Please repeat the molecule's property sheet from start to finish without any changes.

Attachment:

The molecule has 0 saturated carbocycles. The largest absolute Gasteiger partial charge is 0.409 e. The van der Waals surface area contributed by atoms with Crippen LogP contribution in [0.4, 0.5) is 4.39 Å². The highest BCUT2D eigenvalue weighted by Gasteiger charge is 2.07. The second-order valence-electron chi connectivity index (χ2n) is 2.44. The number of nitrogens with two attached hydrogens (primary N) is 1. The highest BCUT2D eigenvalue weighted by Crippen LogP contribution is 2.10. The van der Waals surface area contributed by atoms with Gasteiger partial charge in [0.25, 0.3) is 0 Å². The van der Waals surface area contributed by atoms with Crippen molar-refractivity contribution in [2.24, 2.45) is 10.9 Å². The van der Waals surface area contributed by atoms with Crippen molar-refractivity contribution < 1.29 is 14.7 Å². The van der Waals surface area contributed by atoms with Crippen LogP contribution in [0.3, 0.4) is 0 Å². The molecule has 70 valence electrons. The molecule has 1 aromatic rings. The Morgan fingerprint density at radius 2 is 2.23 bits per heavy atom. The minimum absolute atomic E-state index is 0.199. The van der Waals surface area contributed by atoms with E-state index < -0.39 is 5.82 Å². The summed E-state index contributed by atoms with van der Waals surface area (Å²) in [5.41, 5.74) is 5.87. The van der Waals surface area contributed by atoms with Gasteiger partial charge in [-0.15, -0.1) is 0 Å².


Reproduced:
The molecule has 0 saturated carbocycles. The largest absolute Gasteiger partial charge is 0.409 e. The van der Waals surface area contributed by atoms with Crippen LogP contribution in [0.4, 0.5) is 4.39 Å². The highest BCUT2D eigenvalue weighted by Gasteiger charge is 2.07. The second-order valence-electron chi connectivity index (χ2n) is 2.44. The number of nitrogens with two attached hydrogens (primary N) is 1. The highest BCUT2D eigenvalue weighted by Crippen LogP contribution is 2.10. The van der Waals surface area contributed by atoms with Gasteiger partial charge in [0.25, 0.3) is 0 Å². The van der Waals surface area contributed by atoms with Crippen molar-refractivity contribution in [2.24, 2.45) is 10.9 Å². The van der Waals surface area contributed by atoms with Crippen molar-refractivity contribution < 1.29 is 14.7 Å². The van der Waals surface area contributed by atoms with Crippen LogP contribution in [0.3, 0.4) is 0 Å². The molecule has 70 valence electrons. The molecule has 1 aromatic rings. The Morgan fingerprint density at radius 2 is 2.23 bits per heavy atom. The minimum absolute atomic E-state index is 0.199. The van der Waals surface area contributed by atoms with E-state index < -0.39 is 5.82 Å². The summed E-state index contributed by atoms with van der Waals surface area (Å²) in [5.41, 5.74) is 5.87. The van der Waals surface area contributed by atoms with Gasteiger partial charge in [-0.15, -0.1) is 0 Å².